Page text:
Prospect of Interest: Cole Sillinger steps out of father’s shadow

Cole Sillinger of the USHL's Sioux Falls Stampede is looking to write his own story in the NHL after his father Mike's 17-year career. (Jasen Robbennolt/Sioux Falls Stampede)

It’s becoming an annual NHL Draft tradition to see sons of former players take the first steps in their own careers. Cole Sillinger — son of Mike — is the latest.

Like his father, Sillinger is a hard-to-play against centre with an edge to his game. But unlike his father, Sillinger has a scoring touch that should make him an important top-six player for whichever NHL team selects him.

Here is everything you need to know about Cole Sillinger.

Age: 18 (May 16, 2003)
Height: Six-foot
Weight: 201 pounds
Position: C
Shoots: Left
Current team: Sioux Falls Stampede (USHL)

Forging own path

Cole Sillinger’s father Mike is a veteran of more than 1,000 games who played for an NHL-record 12 teams over his 17 year career. However, Cole was only five years old when Mike retired from the NHL and so his inspiration comes less from watching his dad play and more from lessons passed down at the family home in Regina.

“I was super young when he was playing, but I do remember that he was really relied upon and I thought that was pretty impressive,” Cole said in an interview with “Every time there was an important face-off to take or a key situation, he was usually out there. I thought that was really neat that coaches and teammates saw him as that type of a reliable player.”

While Cole’s memories of his dad playing are fuzzy, his coach with the Sioux Falls Stampede sees similarities in their games.

“I played against [Mike Sillinger] and that’s exactly who he was: taking big face-offs in the last minute of the game, killing a big penalty, blocking a shot, whatever it took,” Marty Murray told “It’s not surprising Cole has some of those hereditary attributes as well and that’s who Cole is. When the game is on the line, whether you’re up or down, he wants to be on the ice.”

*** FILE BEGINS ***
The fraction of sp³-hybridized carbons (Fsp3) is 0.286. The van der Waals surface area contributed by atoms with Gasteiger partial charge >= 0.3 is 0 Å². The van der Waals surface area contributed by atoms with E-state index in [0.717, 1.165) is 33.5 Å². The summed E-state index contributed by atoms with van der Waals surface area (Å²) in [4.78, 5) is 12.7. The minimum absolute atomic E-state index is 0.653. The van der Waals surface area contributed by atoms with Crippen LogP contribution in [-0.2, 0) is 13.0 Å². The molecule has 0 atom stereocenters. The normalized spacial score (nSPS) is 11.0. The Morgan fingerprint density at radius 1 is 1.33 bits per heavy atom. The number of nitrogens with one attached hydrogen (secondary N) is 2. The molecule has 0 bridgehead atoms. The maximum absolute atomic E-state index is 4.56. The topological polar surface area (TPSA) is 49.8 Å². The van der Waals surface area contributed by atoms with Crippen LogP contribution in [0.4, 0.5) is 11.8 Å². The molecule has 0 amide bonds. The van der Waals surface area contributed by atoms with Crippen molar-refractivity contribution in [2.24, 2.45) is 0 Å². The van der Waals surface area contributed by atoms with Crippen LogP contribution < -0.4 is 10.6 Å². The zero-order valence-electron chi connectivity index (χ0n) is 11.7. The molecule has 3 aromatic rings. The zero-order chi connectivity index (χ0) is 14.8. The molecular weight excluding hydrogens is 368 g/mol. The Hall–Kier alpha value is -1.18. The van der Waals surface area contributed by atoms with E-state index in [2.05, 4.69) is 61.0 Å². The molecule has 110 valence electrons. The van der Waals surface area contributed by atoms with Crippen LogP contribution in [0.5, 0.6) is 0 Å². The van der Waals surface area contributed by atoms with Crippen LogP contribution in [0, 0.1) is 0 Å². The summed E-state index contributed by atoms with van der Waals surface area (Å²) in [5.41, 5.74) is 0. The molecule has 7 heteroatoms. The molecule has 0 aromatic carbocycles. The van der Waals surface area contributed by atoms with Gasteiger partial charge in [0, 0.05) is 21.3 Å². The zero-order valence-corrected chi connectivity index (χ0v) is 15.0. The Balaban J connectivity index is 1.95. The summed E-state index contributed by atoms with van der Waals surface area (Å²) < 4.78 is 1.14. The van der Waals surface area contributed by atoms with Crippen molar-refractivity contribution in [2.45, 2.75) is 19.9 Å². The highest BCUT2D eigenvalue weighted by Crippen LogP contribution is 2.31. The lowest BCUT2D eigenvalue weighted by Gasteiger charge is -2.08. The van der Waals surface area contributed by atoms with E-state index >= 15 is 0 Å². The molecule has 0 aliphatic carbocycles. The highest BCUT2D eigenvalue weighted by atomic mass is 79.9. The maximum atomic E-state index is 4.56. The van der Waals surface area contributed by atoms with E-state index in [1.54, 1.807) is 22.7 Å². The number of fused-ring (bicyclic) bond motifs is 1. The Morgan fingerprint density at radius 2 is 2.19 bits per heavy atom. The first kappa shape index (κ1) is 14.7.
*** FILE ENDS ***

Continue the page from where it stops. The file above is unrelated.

One key to a successful career Mike made sure to pass down to all three of his sons was to make the most of whatever role you’re given, whether that’s as a top-line scorer or a fourth-line grinder.

“I showed Cole some video and explained to him what I did to play as long as I did,” Mike Sillinger said in an interview with “I was a third-line, fourth-line grinder, played the penalty kill, the power play… I just did what it took to be accepted with the team. You can’t complain because you’re playing in the best league in the world, so whatever line you’re on, whatever ice time you get, you can’t control it but you can enforce it.”

Nose for the net

Sillinger says he looks to two NHL captains for inspiration, Bo Horvat and John Tavares, and it’s clear how by watching him in the offensive zone. He has two weapons at his disposal — a deceptive shot and a nose for the net — and he uses those skills to maximize his scoring opportunities in the slot.

Sillinger’s ability to quickly adjust the angle of his blade makes it more difficult for goalies to read where his shot will go. It’s a skill he’s made extra effort to improve in recent years.

“I’d say I’m an elite scorer and I like to use my shot or my release all over the offensive zone to score goals,” Sillinger said in an interview with “I compete and am hard to play against and I play with an edge. I’m not afraid to get into greasy areas and play an all-around game.”

Pandemic changes plans

Cole Sillinger spent the 2019-20 season playing in the WHL with the Medicine Hat Tigers and put up good numbers, scoring 53 points in 48 games. But when the COVID-19 pandemic delayed the WHL’s return, Sillinger made the switch to the Stampede to continue to develop his game ahead of the draft.

That decision paid off in a big way with Sillinger scoring 24 goals and 46 points in 31 games to lead his team in scoring and earn USHL rookie of the year honours. While he intends to return to Medicine Hat next season, the decision to move leagues allowed him to keep his momentum going ahead of the biggest moment of his career.

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